A Barbed Wire World
By Greg Winston
An innovative message that provides a sustainable solution to helping kids avoid police violence and create meaningful lives.
Blood, love and preparation for the cruelty of America: over the years I have come to believe that this is what raising a child in today’s world is all about. It’s about coming together the way it was when we were kids. Back then we all knew that a child had to behave when they went out: otherwise the neighbor would intervene just like Big Momma or Paw Paw would.
We have lost that sense of community and now we navigate alone, dealing with the scientific pain that comes from being a divided race. On my Grand Daddy’s farm in the country the entire community seemed to function as one farm. I had to behave no matter where I went or how many farming neighbors I would visit. Not doing so would mean that whatever adult was nearby acted as my parent. They would protect me, watch over me as if I was their own, and by the same token they would punish me if I did anything that was wrong.
As I write this there will be parents who say don’t you touch my child. I understand how they feel, and at the same time I understand that same parent would want an adult to protect their child if something went wrong. Well, something has gone wrong. The world has divided us much the same way apartheid divided South Africans. The age-old divide and conquer tactic is alive and it’s killing our kids.
The cover of my book shows two pictures. The first is a black and white picture taken for Life Magazine during a demonstration for civil rights in Birmingham Alabama 1963. The second photo is a color photo taken during a recent protest against police brutality. The picture taken in 1963 showed the world how America treated its citizens. It sparked the controversy that forced Lyndon Johnson to sign the Civil Rights Bill of 1965. To date, I have not seen the same kind of progressive benefit of contemporary protests against police brutality. It is befitting that Tonja Seasley Baymon discussed this same concept with me two years ago and we are still in need of change.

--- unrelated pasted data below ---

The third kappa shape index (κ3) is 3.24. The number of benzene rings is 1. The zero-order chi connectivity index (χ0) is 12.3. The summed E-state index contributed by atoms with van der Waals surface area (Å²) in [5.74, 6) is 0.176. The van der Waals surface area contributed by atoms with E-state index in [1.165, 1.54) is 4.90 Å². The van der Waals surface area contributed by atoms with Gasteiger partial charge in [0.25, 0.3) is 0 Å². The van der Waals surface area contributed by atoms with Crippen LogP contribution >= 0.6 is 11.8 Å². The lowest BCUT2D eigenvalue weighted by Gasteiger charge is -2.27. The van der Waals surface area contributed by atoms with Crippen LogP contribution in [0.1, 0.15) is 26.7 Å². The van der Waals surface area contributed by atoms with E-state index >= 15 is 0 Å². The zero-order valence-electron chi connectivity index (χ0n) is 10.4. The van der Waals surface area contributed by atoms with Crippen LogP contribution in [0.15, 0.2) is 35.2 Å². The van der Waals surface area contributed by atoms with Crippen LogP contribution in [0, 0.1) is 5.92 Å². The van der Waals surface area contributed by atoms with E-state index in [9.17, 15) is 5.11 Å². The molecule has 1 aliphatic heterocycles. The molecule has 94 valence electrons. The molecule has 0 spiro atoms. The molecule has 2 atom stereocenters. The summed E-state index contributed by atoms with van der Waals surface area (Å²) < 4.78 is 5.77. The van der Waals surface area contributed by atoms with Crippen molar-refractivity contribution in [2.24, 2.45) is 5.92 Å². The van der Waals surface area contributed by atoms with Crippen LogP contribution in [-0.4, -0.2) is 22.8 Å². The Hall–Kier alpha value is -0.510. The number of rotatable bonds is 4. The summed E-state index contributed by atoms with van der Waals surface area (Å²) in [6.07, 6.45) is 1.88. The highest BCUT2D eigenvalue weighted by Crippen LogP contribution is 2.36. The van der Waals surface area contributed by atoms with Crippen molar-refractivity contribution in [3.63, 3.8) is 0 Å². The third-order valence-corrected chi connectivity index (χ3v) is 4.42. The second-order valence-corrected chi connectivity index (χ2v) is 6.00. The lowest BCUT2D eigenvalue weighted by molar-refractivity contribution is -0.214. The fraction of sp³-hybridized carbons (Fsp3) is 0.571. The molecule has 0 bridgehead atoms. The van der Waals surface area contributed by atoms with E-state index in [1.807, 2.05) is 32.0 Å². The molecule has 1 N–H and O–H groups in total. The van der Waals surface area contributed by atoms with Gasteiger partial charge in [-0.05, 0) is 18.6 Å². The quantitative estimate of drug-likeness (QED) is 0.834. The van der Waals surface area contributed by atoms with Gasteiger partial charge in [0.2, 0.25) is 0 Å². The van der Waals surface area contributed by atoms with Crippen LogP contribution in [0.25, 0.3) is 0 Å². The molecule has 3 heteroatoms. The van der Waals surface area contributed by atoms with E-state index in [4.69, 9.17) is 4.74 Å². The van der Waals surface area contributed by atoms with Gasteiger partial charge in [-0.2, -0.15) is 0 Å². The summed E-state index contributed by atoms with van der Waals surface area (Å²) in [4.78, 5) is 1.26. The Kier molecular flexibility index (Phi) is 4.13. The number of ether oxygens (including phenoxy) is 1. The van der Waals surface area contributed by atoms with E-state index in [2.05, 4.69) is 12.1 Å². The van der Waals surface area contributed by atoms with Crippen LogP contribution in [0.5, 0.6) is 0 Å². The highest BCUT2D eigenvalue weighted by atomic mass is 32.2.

For years, our doomed vision has allowed us to shout, cry, and complain about the people we loved being killed. We even had a President was the same color as we are and it made no correction to the problem of the senseless deaths of innocents in America.
If you are a person or a parent who cringed at that last sentence, let me share something with you that might help: demonstrate. Demonstrate to help your kids grow and advance. Demonstrate how they should act when they are pulled over by the police. Demonstrate what your children should say in the face of authority, knowing that most fatal shootings escalate based on words.
Even more, let’s refer back to our rural roots and act as a community. Watch and help the children of your neighbors. Be open to your neighbors returning the favor and helping your kids. In doing, so we become a stronger community, a community that’s stronger because of our numbers. Stronger because we save our children and our numbers grow. Stronger because we will not allow ourselves to be divided.
When you read Barbed Wire Souls I hope that you can relate to the stories of my youth. In each story I share with you a way to demonstrate to your children. These stories act as a launching pad to start life-changing discussions. There was one shining light in my life that has never diminished: the stories and conversations I had with my Grandfather. Today, I credit any success that I’ve had directly to the lessons demonstrated to me by my Grandfather.
Did you demonstrate today?
About the Author
Greg Winston is former juvenile delinquent who overcame poverty, a crime infested neighborhood, and drug dealers to receive a college degree and
work with Fortune 500 companies.
The turning point in Greg’s life came when his mother sent him to live with his grandfather. The lessons Greg learned on his grandfather’s farm were life altering.
During college Greg was asked to speak to a group of kids in a detention center. He told stories about his grandfather and how it changed his life. The experience started Greg on a mission to help kids reach their full potential. With the problems in the world today, Greg is even more focused on helping kids succeed.
“An aware parent loves all children he or she interacts with – for you are the caretaker for those moments in time.” – DOC CHILDRE